Navy details NMCI follow-on plan

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Navy documents

The Navy has ambitious plans for the future of the Navy Marine Corps Intranet, according to two documents released Aug. 29.

The documents, totaling about 700 pages, describe how the Navy would like to see NMCI evolve after the original contract expires in 2010. Launched as a network for internal administrative systems, NMCI has become the core network for just about everything the Navy and Marine Corps do.

The Navy plans to change the name, to Next Generation Enterprise Network, or NGEN, according to the
documents.

According to the plan, the Navy will integrate NMCI more tightly with other Navy networks, such as the networks ships use when at sea.

“Both the Navy’s afloat and ashore environments would be integrated in some fashion,” said Pat Tracey, an EDS vice president and retired Naval Admiral. “It won’t necessarily be turned into a single network, but it will be interoperable and able to facilitate smooth exchange of information from one domain to another inside the Navy’s network.”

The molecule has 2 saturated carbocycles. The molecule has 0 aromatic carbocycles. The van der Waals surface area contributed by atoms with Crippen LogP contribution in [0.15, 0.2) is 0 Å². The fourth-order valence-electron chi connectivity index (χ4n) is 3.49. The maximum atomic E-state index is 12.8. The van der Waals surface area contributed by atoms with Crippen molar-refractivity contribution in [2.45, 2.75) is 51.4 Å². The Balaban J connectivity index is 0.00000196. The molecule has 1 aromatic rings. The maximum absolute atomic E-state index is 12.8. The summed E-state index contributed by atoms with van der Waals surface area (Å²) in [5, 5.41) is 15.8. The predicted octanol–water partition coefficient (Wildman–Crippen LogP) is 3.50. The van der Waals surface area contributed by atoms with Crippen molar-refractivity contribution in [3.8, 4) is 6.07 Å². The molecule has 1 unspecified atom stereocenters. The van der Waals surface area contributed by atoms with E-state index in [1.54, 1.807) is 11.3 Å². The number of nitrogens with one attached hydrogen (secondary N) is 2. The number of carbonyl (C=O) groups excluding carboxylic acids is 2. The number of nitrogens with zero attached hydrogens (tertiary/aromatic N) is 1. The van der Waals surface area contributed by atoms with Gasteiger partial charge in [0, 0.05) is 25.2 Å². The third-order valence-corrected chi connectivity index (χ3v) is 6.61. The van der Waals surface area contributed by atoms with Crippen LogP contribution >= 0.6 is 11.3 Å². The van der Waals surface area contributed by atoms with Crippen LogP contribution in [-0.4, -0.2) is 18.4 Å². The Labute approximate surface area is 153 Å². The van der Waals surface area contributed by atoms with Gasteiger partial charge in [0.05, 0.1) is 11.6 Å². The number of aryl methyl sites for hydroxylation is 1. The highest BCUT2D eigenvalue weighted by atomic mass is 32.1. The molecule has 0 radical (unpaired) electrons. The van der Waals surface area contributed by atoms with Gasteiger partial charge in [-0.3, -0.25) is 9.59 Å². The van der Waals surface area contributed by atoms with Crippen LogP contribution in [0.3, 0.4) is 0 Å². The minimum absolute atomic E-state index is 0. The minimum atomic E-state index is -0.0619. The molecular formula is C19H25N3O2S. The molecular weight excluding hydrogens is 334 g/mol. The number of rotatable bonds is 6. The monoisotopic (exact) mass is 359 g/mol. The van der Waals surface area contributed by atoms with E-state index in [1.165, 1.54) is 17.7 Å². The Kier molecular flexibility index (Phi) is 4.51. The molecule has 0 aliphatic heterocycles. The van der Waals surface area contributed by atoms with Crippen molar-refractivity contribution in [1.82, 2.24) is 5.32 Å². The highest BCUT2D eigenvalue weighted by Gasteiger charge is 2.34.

EDS, which was acquired by Hewlett-Packard in August, is the prime contractor on the 10-year NMCI project. The Navy documents reveal that the service also plans to integrate the network with the Defense Department’s Global Information Grid and related components.

Extending NMCI to ships at sea is the next logical step for the program, said Ray Bjorklund, senior vice president and chief knowledge officer at FedSources. He hasn’t read the latest Navy documents yet, but he closely follows NMCI and NGEN.

He said he is not certain the ambitious vision for NGEN will succeed fully. 

“The original concept, kind of on the grand scale in NMCI, was everything in the shore establishment was going to be connected under one telecommunications network,” Bjorklund said. “I applaud the Navy for working so hard to try and achieve that vision, but I think they recognize that there are problems in trying to extend it to every single part of the Navy.”

Tracey said the documents reveal no surprises because Navy officials have been discussing their ambitions for NMCI — or NGEN — for some time.

“They do not describe an acquisition strategy,” she said. “They’re pretty specific about that in both of the documents, that the actual contents of [a request for proposals] won’t be able to be deduced from these two documents.”

The development of NGEN will coincide with other projects at the Navy, including upgrading its shipboard networks. 

About the Author

Doug Beizer is a staff writer for Federal Computer Week.

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